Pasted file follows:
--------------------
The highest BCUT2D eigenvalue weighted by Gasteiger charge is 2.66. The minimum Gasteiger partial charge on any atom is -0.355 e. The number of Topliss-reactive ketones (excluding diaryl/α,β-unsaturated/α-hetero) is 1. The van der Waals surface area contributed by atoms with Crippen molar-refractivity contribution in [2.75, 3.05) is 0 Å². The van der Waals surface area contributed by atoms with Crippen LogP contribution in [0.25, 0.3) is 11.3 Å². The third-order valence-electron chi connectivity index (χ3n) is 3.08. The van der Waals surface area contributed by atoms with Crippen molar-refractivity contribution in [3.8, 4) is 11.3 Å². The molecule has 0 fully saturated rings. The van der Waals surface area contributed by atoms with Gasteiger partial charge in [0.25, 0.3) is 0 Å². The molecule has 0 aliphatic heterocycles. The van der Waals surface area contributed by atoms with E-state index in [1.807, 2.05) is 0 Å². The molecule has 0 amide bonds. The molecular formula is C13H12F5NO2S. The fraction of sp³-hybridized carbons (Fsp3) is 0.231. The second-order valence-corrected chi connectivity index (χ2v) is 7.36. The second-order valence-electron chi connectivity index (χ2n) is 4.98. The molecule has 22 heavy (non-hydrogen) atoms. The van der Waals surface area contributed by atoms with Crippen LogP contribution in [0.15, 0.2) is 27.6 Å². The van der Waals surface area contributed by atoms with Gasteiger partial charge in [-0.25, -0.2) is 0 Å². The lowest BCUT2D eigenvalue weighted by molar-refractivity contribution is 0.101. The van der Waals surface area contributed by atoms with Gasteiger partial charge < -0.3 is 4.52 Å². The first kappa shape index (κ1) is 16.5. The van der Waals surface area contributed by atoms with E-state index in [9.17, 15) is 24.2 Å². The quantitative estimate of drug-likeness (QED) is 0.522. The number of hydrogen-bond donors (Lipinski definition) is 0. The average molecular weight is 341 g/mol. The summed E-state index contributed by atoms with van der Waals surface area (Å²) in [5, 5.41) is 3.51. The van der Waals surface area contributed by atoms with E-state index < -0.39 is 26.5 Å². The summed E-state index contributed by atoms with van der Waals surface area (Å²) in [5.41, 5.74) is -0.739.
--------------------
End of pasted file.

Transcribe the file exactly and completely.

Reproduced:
The highest BCUT2D eigenvalue weighted by Gasteiger charge is 2.66. The minimum Gasteiger partial charge on any atom is -0.355 e. The number of Topliss-reactive ketones (excluding diaryl/α,β-unsaturated/α-hetero) is 1. The van der Waals surface area contributed by atoms with Crippen molar-refractivity contribution in [2.75, 3.05) is 0 Å². The van der Waals surface area contributed by atoms with Crippen LogP contribution in [0.25, 0.3) is 11.3 Å². The third-order valence-electron chi connectivity index (χ3n) is 3.08. The van der Waals surface area contributed by atoms with Crippen molar-refractivity contribution in [3.8, 4) is 11.3 Å². The molecule has 0 fully saturated rings. The van der Waals surface area contributed by atoms with Gasteiger partial charge in [0.25, 0.3) is 0 Å². The molecule has 0 aliphatic heterocycles. The van der Waals surface area contributed by atoms with E-state index in [1.807, 2.05) is 0 Å². The molecule has 0 amide bonds. The molecular formula is C13H12F5NO2S. The fraction of sp³-hybridized carbons (Fsp3) is 0.231. The second-order valence-corrected chi connectivity index (χ2v) is 7.36. The second-order valence-electron chi connectivity index (χ2n) is 4.98. The molecule has 22 heavy (non-hydrogen) atoms. The van der Waals surface area contributed by atoms with Crippen LogP contribution in [0.15, 0.2) is 27.6 Å². The van der Waals surface area contributed by atoms with Gasteiger partial charge in [-0.25, -0.2) is 0 Å². The lowest BCUT2D eigenvalue weighted by molar-refractivity contribution is 0.101. The van der Waals surface area contributed by atoms with Gasteiger partial charge < -0.3 is 4.52 Å². The first kappa shape index (κ1) is 16.5. The van der Waals surface area contributed by atoms with E-state index in [9.17, 15) is 24.2 Å². The quantitative estimate of drug-likeness (QED) is 0.522. The number of hydrogen-bond donors (Lipinski definition) is 0. The average molecular weight is 341 g/mol. The summed E-state index contributed by atoms with van der Waals surface area (Å²) in [5, 5.41) is 3.51. The van der Waals surface area contributed by atoms with E-state index < -0.39 is 26.5 Å². The summed E-state index contributed by atoms with van der Waals surface area (Å²) in [5.41, 5.74) is -0.739.